• Arrive at a compromise for J2EE applications (where a worker can free it's connection the moment it is no longer in constant use)

Worker Pool

Threads: Use ObjectPool to manage multiple workers
Cache: Isolate cache into seperate object, and inject into workers so they can perform their own cache check
Connection: Use ObjectPool lifecycle methods to close connection, tune ObjectPool within limts of provided DataSource

Question: How will 2 threads would know that the same object is under construction?

The first thread will place a Semaphore into the Map, the second thread will block on it. See Cache Handling below.

Allowing Multiple Users

OracleEPSGAuthority allows multiple threads, making use of ReferencingObjectCache in order to return objects previously constructed and an ObjectPool of workers to create new content in the event of a cache miss.

To build compound objects the workers will need to share the cache (or use a back pointer to call the parent) - we have chosen to let them share the cache.

Cache Handling

The cache has been isolated into a single class - ReferencingObjectCache. This class is responsible for storing strong references to objects already created and released to code outside of the referencing module. It is also responsible for storing weak references to temporary objects created during the use of find method.

This class is thread safe, and populated by the workers when they create objects.

Connection Issues

OracleEPSGAuthority is the keeper of a dataSource which is used when creating OracleEPSGDefinitionDAO to populate the ObjectPool. The OracleEPSGDefinitionDAO use their dataSource to create a connection as needed, they will also keep a cache of PreparedStatements against that connection.

ObjectPool lifecycle methods are implemented allowing OracleEPSGDefinitionDAO object to be notified when they pass out of constant use; at this point there PreparedStatements and connection are closed.

We will need to make use of a single worker (and use it to satisfy multiple definitions) when implementing the find method.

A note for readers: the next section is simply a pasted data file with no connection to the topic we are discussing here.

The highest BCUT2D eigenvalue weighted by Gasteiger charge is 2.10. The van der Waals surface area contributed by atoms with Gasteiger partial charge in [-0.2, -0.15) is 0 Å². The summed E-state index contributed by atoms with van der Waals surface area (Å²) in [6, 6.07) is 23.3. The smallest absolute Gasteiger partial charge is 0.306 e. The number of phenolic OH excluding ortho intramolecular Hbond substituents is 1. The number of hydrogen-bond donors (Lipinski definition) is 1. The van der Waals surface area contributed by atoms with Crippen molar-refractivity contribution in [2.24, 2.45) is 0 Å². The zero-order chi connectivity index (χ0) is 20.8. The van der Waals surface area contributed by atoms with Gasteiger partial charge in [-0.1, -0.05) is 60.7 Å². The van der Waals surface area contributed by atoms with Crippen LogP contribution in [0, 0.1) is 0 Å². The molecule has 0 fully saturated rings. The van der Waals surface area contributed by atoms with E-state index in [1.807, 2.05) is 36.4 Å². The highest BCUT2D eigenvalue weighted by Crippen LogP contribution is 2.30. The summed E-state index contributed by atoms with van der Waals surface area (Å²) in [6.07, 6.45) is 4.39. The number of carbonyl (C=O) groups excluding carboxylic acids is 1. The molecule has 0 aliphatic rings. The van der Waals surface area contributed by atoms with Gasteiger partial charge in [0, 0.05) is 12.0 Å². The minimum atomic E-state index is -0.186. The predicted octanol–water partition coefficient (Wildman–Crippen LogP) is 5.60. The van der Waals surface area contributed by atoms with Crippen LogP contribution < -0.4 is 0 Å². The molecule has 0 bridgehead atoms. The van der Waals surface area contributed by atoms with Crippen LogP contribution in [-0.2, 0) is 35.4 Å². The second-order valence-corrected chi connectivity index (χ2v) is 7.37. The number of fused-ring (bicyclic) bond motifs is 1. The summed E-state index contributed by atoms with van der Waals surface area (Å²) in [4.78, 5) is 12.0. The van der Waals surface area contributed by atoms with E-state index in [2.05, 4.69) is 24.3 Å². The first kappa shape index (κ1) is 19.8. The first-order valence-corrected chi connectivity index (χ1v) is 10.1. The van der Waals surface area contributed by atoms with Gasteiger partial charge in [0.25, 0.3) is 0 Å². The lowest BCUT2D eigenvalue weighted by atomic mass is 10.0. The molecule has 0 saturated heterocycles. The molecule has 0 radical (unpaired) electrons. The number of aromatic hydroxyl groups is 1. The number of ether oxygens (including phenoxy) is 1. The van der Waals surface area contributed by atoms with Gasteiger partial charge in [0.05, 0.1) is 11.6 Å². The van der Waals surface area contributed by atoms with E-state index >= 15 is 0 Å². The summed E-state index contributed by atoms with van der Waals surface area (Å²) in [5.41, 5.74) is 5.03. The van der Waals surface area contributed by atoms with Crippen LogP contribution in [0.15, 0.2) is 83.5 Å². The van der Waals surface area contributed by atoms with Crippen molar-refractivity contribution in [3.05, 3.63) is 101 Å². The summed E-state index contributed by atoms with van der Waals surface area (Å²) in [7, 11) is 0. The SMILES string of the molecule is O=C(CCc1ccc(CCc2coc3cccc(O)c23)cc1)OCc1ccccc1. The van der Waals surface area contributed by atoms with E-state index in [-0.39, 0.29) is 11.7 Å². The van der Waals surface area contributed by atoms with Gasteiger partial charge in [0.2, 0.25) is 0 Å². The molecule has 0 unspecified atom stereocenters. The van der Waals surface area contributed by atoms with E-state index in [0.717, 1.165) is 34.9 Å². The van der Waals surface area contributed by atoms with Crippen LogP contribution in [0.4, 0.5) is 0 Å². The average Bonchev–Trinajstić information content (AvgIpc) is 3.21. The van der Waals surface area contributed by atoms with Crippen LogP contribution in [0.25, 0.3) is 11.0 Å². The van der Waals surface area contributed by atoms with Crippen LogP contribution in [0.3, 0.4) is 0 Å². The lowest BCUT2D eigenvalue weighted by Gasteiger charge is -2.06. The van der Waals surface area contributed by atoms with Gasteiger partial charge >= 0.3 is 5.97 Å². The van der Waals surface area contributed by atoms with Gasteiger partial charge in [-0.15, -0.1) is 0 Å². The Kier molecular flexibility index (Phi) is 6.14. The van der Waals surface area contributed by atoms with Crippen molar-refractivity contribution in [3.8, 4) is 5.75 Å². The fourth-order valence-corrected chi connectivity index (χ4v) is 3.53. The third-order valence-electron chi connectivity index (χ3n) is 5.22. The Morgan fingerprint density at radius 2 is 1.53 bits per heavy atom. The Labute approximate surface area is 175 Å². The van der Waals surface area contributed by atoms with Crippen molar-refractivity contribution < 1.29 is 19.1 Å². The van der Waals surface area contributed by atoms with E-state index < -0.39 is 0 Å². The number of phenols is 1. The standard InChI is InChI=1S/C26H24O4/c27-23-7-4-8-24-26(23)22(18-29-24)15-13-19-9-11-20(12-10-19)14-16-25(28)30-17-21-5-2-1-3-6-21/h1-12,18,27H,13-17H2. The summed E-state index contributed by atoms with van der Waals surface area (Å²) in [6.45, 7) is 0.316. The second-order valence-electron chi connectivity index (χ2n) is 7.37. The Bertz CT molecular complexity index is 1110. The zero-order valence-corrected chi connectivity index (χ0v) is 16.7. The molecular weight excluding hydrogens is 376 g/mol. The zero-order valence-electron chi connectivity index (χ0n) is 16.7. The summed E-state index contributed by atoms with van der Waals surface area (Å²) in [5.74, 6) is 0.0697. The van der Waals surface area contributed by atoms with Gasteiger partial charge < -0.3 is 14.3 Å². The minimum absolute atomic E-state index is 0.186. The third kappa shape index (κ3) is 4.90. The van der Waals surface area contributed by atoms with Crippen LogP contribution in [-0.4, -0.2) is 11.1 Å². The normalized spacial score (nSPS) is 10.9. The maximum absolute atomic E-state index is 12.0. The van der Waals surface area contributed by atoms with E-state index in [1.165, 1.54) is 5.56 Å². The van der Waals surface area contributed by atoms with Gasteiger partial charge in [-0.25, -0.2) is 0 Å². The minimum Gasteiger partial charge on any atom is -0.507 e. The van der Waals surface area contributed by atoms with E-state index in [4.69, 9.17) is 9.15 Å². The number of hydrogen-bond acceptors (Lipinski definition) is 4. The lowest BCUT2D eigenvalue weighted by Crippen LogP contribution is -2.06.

By providing hints to tune the ObjectPool we can allow an application to:

  • Ensure that less workers are in play than number of Connections managed by the DataSource (so other oracle modules do not starve)
  • Emulate the current 20 min timeout behavior
  • Arrive at a compromise for J2EE applications (where a worker can free it's connection the moment it is no longer in constant use)

Fire and Forget

  • Threads: Create a FactoryUsingOracleSQL as needed in a "Fire and Forget" manner
  • Cache: Workers can keep a back pointer, and call the parent to check the cache
  • Connection: Workers must limit connection use to just the duration of the executeStatement

Pros:

  • Simple, minimal code
  • Follows Java EE best practice

Cons:

  • Not assured of a prepared statement cache ... so performance may be terrible in some configurations

Are the prepared statements worth it?

Make no mistake about it - the design would get a lot more simple, and would be normal Java EE best practise if we were not holding on to our connections. We could throw away the workers the moment we had used them to handle one request.

  • The prepared statements are worth it when we are creating a lot of objects - as with the find method
  • They are supposed to be 2 to 3 times faster, this expectation is in line with our experience for these kinds of requests

However simply using a prepared statement, and throwing it away after - may allows us some of the performance gain.

We should perform some measurements before evaluating further.

Why are you doing this - use the DataSource to cache prepared statements?

They can do that? Wow they can ...

Well this would be very very cool. For the geotools out of the box experience we could use dbcp and let it manage this problem leaving our code simple.... But our Java EE customers wants to use the DataSource provided by the application container so we are in a bit of a conflict here. Still if we manage them ourselves in an ObjectPool - and the DataSource keeps them alive even longer we get the best of both worlds.

Just do It

  • Threads: Create a Collection of Workers and manage it ourselves, keeping track of the Thread so we recursively use the same worker
  • Cache: Workers can keep a back pointer, and call the parent to check the cache
  • Connection: Choose a connection policy strategy object based on a new Hint